The conveyor train of machine 500 has a different configuration than the conveyor train of machine 100. It comprises two different conveyors; a first or input conveyor 551 and a second or operational conveyor 552. Input conveyor 551 has rotating rollers 112 similar to machine 100 but with a slightly different arrangement for support of some rollers. The centering and squaring contacts 542 have semicircular cutouts along the bottom edges through which the rollers are positioned. The contacts 542 can thus move over the rollers as they are expanded and contracted relative to the centerline of the machine.
The first or input conveyor also uses a center flight conveyor which is moved by a paired chain drive which is along the centerline using chain sprockets (
A centered and measured open case is moved by the first conveyor until a point where the second conveyor 552 can engage the case with a slide flight conveyor having contacting flights 555. The operational or second conveyor 552 takes the cases through the closing and sealing processes and then discharges the closed and sealed case through to the output stage 180. Output stage 180 has rollers 581 which allow the completed case to exit the machine 500.
Case Measuring Stage
The case measuring stage 150 of machine 500 is similar with regard to the height measuring with optical emitters and detectors arranged in opposition across the conveyor. Width measuring is done using a width detector mounted to the squaring and centering mechanism using a transducer (not shown). This can alternatively be done using an optical detector which uses image contrast information to discern the sidewall position or positions of the case side wall or walls. Alternatively, other measuring systems can be used for one or both of these measured parameters to provide height and width information to the control system.
Case Closing Stage Generally
The case closing stage 160 of machine 500 is very similar to the case closing stage 160 of machine 100. Some differences will now be noted.
Closing Stage Movable Assembly
The closing stage movable assembly 164 for machine 500 is similar to that described for machine 100 above except as otherwise noted shown in the figures.
Rear Minor Flap Closing Mechanism
Major Flap Closing Mechanism
Another area of difference is shown in
Taping Stage Generally
The lower sheaves 591 are individually supported to the framework 102 and the vertical drive belts 167 are trained around sheaves 591.
Mast 161 is preferably provided with movable assembly stops 594 along the inner sides of the mast uprights 162. These are used to limit the travel of the movable assembly within minimum and maximum heights. The stops may be adjustable and provide protection against damage in case of accidental over-travel.
The remaining portions of the mast structure and vertical drive 165 otherwise are similar and do not warrant re-description.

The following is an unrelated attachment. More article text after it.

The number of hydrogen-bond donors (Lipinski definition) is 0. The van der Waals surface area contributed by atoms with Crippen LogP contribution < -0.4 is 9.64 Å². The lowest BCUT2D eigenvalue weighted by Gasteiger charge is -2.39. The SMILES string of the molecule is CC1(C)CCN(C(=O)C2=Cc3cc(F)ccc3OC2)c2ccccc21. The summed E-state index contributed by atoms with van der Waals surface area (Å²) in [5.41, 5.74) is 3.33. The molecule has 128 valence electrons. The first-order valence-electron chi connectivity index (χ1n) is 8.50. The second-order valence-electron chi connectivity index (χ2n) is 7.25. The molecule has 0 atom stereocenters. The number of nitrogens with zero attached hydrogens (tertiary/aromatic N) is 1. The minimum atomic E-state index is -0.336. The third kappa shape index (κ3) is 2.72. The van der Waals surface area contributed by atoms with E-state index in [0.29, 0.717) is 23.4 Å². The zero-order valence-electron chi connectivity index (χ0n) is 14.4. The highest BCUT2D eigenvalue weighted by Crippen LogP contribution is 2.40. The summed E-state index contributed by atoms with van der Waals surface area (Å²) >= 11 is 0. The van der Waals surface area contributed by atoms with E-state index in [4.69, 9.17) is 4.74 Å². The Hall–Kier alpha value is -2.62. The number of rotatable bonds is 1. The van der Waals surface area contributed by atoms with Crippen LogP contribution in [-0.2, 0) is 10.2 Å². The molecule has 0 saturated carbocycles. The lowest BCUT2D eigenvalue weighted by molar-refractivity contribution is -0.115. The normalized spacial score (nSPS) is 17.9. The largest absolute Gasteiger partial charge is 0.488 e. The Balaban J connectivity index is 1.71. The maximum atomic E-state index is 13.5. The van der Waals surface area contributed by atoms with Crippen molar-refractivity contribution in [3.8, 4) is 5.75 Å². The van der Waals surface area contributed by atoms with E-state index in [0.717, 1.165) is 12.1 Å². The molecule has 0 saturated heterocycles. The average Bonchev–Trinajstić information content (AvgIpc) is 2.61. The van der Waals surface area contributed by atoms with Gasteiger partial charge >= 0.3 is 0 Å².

Taping Stage Movable Assembly
The taping or sealing stage movable assembly is again provided with a secondary height detector subsystem and lateral support mechanisms that will be detailed below.
Taping Stage Secondary Height Detection Mechanism
Machine 500 has a secondary case height detection mechanism for detecting with greater accuracy the height of the cases as they are fed into the tape sealing stage.
Taping Stage Lateral Support Mechanisms
Movement of the lateral support end pieces is accomplished using a lateral support operator 680 which is advantageously a pneumatic cylinder operator having an output rod 681 which extends across and is pivotally coupled with the lateral support end piece 643 shown on the right in
The rollers 441 apply distributed force along the upper outside side walls of the case being sealed by the tape applicator 480. This maintains the case in proper shape for taping.
A commercially available tape applicator 480 is installed in tape applicator receptacle 706 (
It should further be appreciated that the machines 100 and 500 may be provided with tape applicators for taping the bottom of the cases 101. This is most advantageously done using a bottom tape applicator (not shown) which applies the adhesively faced tape as the case are also taped at the top of the case. The use of the split flight second conveyor allows the tape applicator to be mounted between the two flight paths and thus perform the taping operation.
The control system of machines 100 and 500 are similar and will now be explained in sufficient detail to enable the preferred modes of, the invention to be constructed. The operator controls 501 include start and stop control keys to start and stop operation of the machine. There is also a visual display that may be used to check various system parameters and to reprogram specifics of the operation. This can be done using a touch screen display or by including additional key switches.